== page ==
Opt-out, opt-in: the internet filter hokey pokey

A ‘badly worded sentence or two’ put shadow communications minister Malcolm Turnbull on the back foot yesterday. | AAP/Dan Himbrechts
A ‘badly worded sentence or two’ put shadow communications minister Malcolm Turnbull on the back foot yesterday. | AAP/Dan Himbrechts

As of last night both major Australian political parties can claim to have at one time backed and then rejected internet filters. Is this an epic win for netizens? Yes, for the battle against censorship; no for the larger war for comprehensive digital rights.

Liberal Party MP Paul Fletcher yesterday released The Coalition’s Policy to Enhance Online Safety for Children, which included a proposal for a UK-style mandatory opt-out Australia-wide internet filter.

At 5:30pm Malcolm Turnbull, apparently caught on the hop, defended the policy on Triple J’s Hack program:

What [our policy] does is essentially install that software either in the smartphone or in the modem as a default which you can switch off but then that’s at your call.

Then the internet exploded. Australian Twitter users took to the tweets and Facebook users set their statuses to stun. The backlash angrily denounced the filter as unwarranted censorship, as a chilling effect on free speech, but most damningly, apparently, to further slowing down the already likely slower speed of the Coalition’s proposed fibre to the node (FTTN) national broadband network.

While Mr Fletcher continued to argue for the value of a filter for reducing the confusion of filter choices, by 11pm the Coalition backflipped. Malcolm Turnbull lead the charge and took the fall in a number of tweets from his @TurbullMalcolm account, claiming it was a mistake and that the Coalition opposed filtering on principle.

@TurnbullMalcolm on Twitter | Twitter
@TurnbullMalcolm on Twitter | Twitter

Mr Turnbull also argued later that such that filters are unworkable. Tony Abbott agreed that it was a “failure of quality control” and that the Rudd government was the only government to support internet filtering.

The Coalition is still dealing with its error in the media this morning, pushing the “mistakes were made” angle, although the “administrative error” defence did not work very well for the Wikileaks party preferencing blunder earlier in the campaign.

The ALP tango

Mr Abbott’s claim that the Rudd government supported filtering was in reference to Steven Conroy’s long-standing attempt to bring internet filtering to Australia. Mr Conroy’s plan was vigorously opposed for several years by civil liberties groups such as Electronic Frontiers Australia (of which I am a board member) in its Open Internet campaign.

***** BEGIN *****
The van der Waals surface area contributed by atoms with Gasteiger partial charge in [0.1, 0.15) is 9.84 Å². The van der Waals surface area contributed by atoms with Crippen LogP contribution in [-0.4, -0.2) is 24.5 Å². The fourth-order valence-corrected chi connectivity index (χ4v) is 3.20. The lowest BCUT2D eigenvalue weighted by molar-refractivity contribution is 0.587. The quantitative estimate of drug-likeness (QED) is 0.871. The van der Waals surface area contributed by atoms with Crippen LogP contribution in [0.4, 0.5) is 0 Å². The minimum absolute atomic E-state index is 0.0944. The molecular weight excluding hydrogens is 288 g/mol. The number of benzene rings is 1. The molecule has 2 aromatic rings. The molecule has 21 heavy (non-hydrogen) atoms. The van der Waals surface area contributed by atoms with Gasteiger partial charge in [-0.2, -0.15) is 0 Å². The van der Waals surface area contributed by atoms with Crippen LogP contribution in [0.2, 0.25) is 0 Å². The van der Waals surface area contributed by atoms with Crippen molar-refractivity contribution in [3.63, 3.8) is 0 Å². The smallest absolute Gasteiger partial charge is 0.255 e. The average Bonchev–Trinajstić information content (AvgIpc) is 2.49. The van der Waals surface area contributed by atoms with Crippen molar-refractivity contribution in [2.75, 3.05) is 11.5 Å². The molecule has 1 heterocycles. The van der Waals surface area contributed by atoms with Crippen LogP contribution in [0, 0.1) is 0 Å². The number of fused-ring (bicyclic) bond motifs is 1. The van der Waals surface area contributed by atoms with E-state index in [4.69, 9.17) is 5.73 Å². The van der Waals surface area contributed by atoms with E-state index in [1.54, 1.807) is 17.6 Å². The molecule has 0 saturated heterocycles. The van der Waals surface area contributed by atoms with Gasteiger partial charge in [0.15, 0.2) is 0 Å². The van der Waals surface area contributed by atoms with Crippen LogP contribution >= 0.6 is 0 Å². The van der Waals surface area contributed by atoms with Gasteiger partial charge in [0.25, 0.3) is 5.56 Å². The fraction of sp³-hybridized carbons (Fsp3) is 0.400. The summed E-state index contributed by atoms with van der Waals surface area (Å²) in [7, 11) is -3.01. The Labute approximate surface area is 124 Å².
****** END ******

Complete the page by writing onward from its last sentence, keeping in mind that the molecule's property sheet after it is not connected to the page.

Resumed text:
Such groups point to numerous reasons why such filters are unworkable (see our Internet Content Filtering and Blocking page and fact sheets).

Mr Conroy eventually backed down in November 2012.

Protest | Sally06
Protest | Sally06

The war is ongoing

Australia’s politicians will sashay away from unpopular individual policies – sometimes slowly, sometimes rapidly – but, as I have noted previously in this election, politicians and journalists have largely been silent on comprehensive policies for positive digital rights.

Both the ALP and the LNP policy announcements concentrate almost on the cost and aspirational benefits of their NBN infrastructure plans. As part of their official policy platforms documents, both The Greens and the Pirate Party Australia treat the NBN as necessarily also requiring a parallel commitment to a range of digital rights issues.

Electronic Frontiers Australia’s Election 2013 scorecard shows that only these two parties have a consistent positive position on surveillance, copyright and censorship.

Whatever the outcome of tomorrow’s election, yesterday’s filtering backflip by the Coalition is in large part due to the power of social media’s amplification effect when used by an angry populace. Elections may be the showcase event, but when it comes to digital rights they are no longer the only game in town.

Australians have an opportunity in the election, and the period immediately following, to move beyond negative reactions to individual digital policies and push towards lobbying whoever is in government for a considered holistic approach to our digital rights.

The Conversation

This article was originally published on The Conversation.
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